Page 1 of 2 12 LastLast
Results 1 to 10 of 20

Thread: Polygon/Polygonal Barrels

  1. #1

    Polygon/Polygonal Barrels

    Following the topic on cut button rifle barrels. I always read that polygon barrels ( similar to the 5R barrel ???? ) are better than the traditional barrel. In the real world you hardly see them. Hardly any rifle company is offering hunting/stalking rifles with polygon barrels. Looking at Walthers website they only are available in a very limited range of calibres. Why are they used so little?

  2. #2
    Please excuse my ignorance, but is Polygonal rifling similar to the "Whitworth" rifling used in Black powder match rifles back in the 18th century?

    silverfox.

  3. #3
    The Whitworth muzzle loading rifle was a nominal .451 bore. Its rifling had a hexagonal shaped cross section - there were no lands & grooves as such. It shot a close fitting, hexagonal shaped bullet (& very accurately too!). Its close fit of the bullet in the bore required very little upsetting on firing & it sealed the propelling gasses extremely well. It was discontinued because both rifling & bullet manufacture were expensive when compared to conventional land & cut groove barrels.
    Polygonal rifling is more like conventional rifling but with shallower slopes from the grooves up to the bore. It doesn't foul as quickly as common rifling because there are less tight corners for the crud to collect in.
    If you google rifling profiles images you will see plenty of explanatory pictures.

    Ian

  4. #4
    I have an idea how the profile looks like. The 5R profile seems very similar and gets very good writing. Walther make 223/308/30-06 Polygon barrels. Clearly calibres with a match background. Still they do not seem to be very common in use.

  5. #5
    Polygonal rifling is more like conventional rifling but with shallower slopes from the grooves up to the bore.


    Click image for larger version. 

Name:	polyrifling01.jpg 
Views:	82 
Size:	18.5 KB 
ID:	57594
    A young man who isn't a socialist hasn't got a heart; an old man who is a socialist hasn't got a head.
    I have summat for sale; here's the M̶i̶d̶w̶a̶y̶ Brownells UK price... effin jokers.
    "The .30-'06 is unstable at close range" - Ahahahahhahh!


  6. #6
    Polygon Barrels are (when cleaned) shiny inside, no rifling to be seen. They can be very accurate however I think the main reason or use for polygon was longer useable life in machine guns. A friend of mine has a 308 with a Lothar Walther Polygon barrel and is very happy even out to longer ranges.
    edi

  7. #7
    Quote Originally Posted by Silverfoxfintry View Post
    Please excuse my ignorance, but is Polygonal rifling similar to the "Whitworth" rifling used in Black powder match rifles back in the 18th century?

    silverfox.
    I think you are a century out. Whitworth rifle - Wikipedia, the free encyclopedia Regards JCS

  8. #8
    I have an HK-91 which I bought new in 1979 and came with polygonal rifling. It is a heavier and longer barrel. I did not order it that way. I bought two at the time, the other an A3 with the sliding buttstock, which has conventional rifling. They both are hammer forged, of course. They came with test targets, both sub-MOA, all holes overlapping, and they are, indeed, very accurate.

  9. #9
    I mentioned in the rifling method thread that I use Schneider .308 Match barrels in my TR rifle. I currently have 5 x 5P ( P=Polygon ) Schneider barrels and one conventional 6 groove Schneider barrel. I was unaware that Walther offered polygon barrels and to date the only person I knew that did them was Gary Schneider.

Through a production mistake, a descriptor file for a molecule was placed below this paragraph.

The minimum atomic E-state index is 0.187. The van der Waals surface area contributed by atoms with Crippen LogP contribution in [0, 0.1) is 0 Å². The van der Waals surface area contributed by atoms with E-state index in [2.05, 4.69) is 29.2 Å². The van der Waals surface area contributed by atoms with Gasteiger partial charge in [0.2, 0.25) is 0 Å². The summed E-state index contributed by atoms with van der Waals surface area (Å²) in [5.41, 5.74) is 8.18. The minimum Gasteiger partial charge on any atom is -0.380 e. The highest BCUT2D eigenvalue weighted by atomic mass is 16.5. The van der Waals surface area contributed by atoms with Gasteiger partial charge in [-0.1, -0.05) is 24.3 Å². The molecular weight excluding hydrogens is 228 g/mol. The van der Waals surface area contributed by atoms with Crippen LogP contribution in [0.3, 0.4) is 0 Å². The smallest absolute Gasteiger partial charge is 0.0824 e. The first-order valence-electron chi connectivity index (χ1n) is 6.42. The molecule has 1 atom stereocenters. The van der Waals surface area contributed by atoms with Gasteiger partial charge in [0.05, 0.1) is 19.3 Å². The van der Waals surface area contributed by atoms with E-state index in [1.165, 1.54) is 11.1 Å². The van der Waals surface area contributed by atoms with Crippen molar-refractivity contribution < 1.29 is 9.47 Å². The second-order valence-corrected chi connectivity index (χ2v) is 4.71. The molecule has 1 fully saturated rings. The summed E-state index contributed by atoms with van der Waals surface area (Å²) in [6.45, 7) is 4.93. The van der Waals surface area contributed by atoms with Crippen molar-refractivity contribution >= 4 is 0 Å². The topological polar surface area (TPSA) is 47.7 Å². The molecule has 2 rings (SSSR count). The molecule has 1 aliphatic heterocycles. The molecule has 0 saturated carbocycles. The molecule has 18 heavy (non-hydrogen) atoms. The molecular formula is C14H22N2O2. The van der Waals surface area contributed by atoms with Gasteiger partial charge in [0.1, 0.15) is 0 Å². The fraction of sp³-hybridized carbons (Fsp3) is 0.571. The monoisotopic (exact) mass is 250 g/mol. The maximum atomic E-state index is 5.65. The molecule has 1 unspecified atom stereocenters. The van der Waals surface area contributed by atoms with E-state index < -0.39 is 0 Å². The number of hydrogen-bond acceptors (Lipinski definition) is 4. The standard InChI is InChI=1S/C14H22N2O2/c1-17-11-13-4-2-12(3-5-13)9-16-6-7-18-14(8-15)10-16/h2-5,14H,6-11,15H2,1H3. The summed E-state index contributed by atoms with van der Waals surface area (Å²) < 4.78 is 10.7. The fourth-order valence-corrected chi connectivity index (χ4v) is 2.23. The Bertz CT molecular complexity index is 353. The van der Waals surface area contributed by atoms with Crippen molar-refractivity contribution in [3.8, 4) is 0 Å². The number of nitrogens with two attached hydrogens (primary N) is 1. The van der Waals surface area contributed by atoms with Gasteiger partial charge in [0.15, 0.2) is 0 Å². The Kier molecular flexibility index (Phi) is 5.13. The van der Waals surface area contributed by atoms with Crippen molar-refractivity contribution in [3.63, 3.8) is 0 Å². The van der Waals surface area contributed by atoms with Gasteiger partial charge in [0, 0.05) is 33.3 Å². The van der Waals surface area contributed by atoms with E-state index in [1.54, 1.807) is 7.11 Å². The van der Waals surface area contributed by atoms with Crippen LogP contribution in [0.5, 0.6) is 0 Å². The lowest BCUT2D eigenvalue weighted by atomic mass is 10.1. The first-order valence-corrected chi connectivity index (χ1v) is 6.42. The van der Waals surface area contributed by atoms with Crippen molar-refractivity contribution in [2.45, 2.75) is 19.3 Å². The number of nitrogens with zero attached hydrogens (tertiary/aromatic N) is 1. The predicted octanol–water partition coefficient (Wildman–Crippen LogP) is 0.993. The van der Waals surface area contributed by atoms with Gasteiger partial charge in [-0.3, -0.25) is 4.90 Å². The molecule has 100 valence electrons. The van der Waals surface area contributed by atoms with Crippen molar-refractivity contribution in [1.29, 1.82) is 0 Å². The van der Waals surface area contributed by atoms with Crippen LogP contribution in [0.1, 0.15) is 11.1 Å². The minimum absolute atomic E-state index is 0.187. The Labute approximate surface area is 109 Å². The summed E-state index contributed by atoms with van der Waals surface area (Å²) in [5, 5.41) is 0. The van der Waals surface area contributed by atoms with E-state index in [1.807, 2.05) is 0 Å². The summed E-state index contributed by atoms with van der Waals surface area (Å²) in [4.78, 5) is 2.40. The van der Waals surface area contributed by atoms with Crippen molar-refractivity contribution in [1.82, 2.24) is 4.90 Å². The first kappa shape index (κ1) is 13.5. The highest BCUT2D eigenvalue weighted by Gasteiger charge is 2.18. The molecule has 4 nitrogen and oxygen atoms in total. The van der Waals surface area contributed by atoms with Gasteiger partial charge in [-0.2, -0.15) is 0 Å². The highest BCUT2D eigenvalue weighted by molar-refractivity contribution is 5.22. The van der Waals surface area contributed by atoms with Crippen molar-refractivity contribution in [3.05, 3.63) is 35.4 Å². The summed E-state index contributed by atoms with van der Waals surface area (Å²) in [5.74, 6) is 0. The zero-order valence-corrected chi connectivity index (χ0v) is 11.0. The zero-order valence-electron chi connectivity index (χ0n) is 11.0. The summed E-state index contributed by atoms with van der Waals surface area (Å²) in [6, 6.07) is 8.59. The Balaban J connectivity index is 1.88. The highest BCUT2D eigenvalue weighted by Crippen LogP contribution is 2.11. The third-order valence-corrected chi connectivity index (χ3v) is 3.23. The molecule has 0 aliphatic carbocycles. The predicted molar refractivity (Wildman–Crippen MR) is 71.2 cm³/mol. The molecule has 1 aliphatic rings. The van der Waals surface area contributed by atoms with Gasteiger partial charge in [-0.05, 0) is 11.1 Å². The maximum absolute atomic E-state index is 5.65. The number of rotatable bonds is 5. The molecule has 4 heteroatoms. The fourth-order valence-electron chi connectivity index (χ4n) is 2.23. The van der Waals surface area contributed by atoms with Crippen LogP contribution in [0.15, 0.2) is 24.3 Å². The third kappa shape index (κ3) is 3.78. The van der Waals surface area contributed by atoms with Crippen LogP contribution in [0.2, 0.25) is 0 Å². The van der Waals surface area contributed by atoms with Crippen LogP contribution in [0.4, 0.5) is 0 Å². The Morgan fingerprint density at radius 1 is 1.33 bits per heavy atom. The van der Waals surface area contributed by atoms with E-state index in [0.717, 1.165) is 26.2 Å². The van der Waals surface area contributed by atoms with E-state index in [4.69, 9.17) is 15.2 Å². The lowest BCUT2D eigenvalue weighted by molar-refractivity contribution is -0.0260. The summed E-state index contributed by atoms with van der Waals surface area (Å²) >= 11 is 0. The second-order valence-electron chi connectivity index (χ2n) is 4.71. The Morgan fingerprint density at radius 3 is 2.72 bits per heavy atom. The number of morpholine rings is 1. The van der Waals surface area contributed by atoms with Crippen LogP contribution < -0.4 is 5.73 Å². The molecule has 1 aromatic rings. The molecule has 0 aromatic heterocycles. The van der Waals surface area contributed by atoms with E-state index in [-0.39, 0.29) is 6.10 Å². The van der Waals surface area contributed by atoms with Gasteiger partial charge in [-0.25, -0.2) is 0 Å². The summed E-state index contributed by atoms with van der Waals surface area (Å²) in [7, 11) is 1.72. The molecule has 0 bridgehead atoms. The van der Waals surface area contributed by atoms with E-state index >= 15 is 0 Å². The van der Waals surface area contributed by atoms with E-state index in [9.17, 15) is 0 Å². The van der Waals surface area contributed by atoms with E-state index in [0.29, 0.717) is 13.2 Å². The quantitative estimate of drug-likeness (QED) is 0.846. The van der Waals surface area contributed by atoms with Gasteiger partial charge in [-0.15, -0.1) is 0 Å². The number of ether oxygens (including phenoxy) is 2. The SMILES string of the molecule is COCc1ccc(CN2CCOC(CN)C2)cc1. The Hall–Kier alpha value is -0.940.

I can attest to the accuracy of Schneider polygon barrels, otherwise I would not use them! Some years back Schneider barrels were selected by the USMC for use on their day time sniper rifles and David Tubb of American High Power Fame almost exclusively used Schneider polygon barrels in his High Power rifles.
    I have the end off a polygon barrel which I will try and photograph and post. Incidentally, Schneider barrels usually have a small groove machined an inch or so back from where the barrel will be machined off. This groove signifies where the gunsmith should part the muzzle off and machine the crown thereby removing any incidence of introduced muzzle enlargement as the rifling button is withdrawn. All Schneider barrels are button drawn not button pushed.

    I have no affiliation with Schneider Barrels other than I have 6 of them chambered and ready to go and have shot out a further 2 so it is fair to say .... I like Schneider barrels.

    regards
    Mike.

  10. #10
    SD Regular Greener Jim's Avatar
    Join Date
    Jul 2014
    Location
    Yorkshireman in Darkest Cornwall
    Posts
    2,569
    Hopefully their website will be up and running soon. Would love t see what they offer
    Any Questions Feel Free to PM me

Similar Threads

  1. cut or button rifle barrels versus hammer forged barrels
    By swarovski in forum Rifles & Calibres
    Replies: 28
    Last Post: 29-11-2016, 22:37
  2. barrels
    By charlie-hunter in forum Cleaning, Gunsmithing and Equipment Care
    Replies: 19
    Last Post: 05-07-2013, 10:38
  3. Barrels
    By remmy243 in forum Cleaning, Gunsmithing and Equipment Care
    Replies: 31
    Last Post: 14-03-2013, 16:03
  4. For Sale barrels
    By borden in forum Firearms
    Replies: 9
    Last Post: 26-06-2012, 22:27
  5. Bi-Pods used with free floated barrels & bedded barrels
    By Brithunter in forum Rifles & Calibres
    Replies: 31
    Last Post: 23-03-2010, 22:49

Posting Permissions

  • You may not post new threads
  • You may not post replies
  • You may not post attachments
  • You may not edit your posts
  •